The best way to practice this if you haven’t done it before or if you are making a group with people who haven’t ridden together before is start off at a slower speed with bigger gaps than normal between riders until you build up the familiarity and confidence of everyone in the group to go faster and ride closer.
Trust is essential in a paceline and if you don’t have it because you or someone else in the group doesn’t demonstrate they know how to do it well, you or that someone else should ask for some coaching or get out before there is an accident.
It’s also good for the paceline or group leader to check on the speed from time to time, either from the front or middle of the line, to see if everyone is comfortable at that speed.  It really doesn’t help for the strong riders to burn out the others, especially if they want help from the others to give them a break from time to time.
No matter where you are in the paceline, you should be keeping an eye on what’s going on at the front of the line and beyond.  If you are just watching for the rider in front of you, you won’t be able to anticipate changes in pace that typically start at the front.  Communicate to the riders behind you what is going on whether it is that you are slowing or coming to a stop or there is something in the road to avoid.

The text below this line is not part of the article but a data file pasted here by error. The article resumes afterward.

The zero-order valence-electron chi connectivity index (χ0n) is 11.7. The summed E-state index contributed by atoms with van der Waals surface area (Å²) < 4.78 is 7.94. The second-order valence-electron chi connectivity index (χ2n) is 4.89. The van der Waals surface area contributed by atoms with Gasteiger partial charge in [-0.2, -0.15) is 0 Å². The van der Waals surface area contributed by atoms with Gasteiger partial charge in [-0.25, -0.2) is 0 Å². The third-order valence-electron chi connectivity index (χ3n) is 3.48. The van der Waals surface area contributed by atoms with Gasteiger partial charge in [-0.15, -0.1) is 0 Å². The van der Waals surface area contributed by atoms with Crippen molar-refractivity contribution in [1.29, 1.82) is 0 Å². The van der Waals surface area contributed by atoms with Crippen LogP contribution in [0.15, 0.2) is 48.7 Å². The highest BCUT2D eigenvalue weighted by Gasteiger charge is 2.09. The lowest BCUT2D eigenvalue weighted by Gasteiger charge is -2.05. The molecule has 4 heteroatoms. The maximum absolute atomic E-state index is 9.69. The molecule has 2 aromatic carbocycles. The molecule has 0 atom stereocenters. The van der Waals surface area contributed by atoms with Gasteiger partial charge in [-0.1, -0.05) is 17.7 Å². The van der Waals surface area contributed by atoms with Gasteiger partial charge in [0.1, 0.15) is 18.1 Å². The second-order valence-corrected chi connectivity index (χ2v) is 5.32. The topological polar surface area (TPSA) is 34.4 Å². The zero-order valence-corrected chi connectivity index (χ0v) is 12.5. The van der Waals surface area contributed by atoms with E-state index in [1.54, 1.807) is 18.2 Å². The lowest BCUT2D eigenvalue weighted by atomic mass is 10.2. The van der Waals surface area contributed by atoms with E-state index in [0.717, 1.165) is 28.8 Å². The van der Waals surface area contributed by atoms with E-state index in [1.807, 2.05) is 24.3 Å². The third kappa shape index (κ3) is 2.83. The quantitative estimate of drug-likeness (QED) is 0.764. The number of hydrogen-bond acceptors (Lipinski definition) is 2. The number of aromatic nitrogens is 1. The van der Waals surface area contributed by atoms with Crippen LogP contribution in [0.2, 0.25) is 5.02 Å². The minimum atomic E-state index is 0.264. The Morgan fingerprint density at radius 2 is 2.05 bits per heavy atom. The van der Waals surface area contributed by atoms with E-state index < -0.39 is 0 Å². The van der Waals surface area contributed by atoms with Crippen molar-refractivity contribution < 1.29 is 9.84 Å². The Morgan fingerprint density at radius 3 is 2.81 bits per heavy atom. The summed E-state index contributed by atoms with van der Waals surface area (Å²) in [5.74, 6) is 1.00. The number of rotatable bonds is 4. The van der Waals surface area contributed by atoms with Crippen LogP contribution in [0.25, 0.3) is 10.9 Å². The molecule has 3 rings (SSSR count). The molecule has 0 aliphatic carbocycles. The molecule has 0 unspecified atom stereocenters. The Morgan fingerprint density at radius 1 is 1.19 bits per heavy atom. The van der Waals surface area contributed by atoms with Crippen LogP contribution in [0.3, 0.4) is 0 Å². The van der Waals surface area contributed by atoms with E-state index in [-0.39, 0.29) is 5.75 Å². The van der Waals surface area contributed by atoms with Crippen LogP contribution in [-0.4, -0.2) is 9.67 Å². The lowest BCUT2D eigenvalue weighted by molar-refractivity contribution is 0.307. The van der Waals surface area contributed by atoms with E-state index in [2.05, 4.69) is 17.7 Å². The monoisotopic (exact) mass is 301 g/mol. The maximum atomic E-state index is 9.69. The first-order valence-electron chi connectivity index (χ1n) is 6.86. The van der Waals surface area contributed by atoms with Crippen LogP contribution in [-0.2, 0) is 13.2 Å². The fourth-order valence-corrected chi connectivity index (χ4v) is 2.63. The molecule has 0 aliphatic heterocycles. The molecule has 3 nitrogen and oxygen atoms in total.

There are any number of written and unwritten rules about riding a paceline depending on who you are riding with and where you are riding.  Here’s a good piece from Cycling University whose title, “How to ride a paceline, and not fall down” hooked me in right away and whose straightforward writing kept me there.  I made my own attempt at pithy writing with this post called Better Paceline Riding Don’ts and Dos.
There are undoubtedly many other cycling techniques to perfect like braking, climbing, and pacing but the ones above will help make you go faster on your bike.  They all take practice and often require changing habits you may have developed over years.
At a minimum you should try these techniques to and see if help you go faster.  For a whole season years ago I tried moving my average cadence up from the low 90s to the 100rpm range to do what was working for Lance and what a college coach told me he had his team doing at the time.  I felt forever fit but never comfortable in the big ring or moving easily in a pace line where the others were pedaling at 10 to 15rpm slower.  So I bagged it.

On the other hand, I continue to practice improving my down/scrape/lift/kick pedaling stroke and find that when I’m doing it right, I can add 10 watts to my power output.  That’s big and I’ll likely continue working on it until it comes naturally.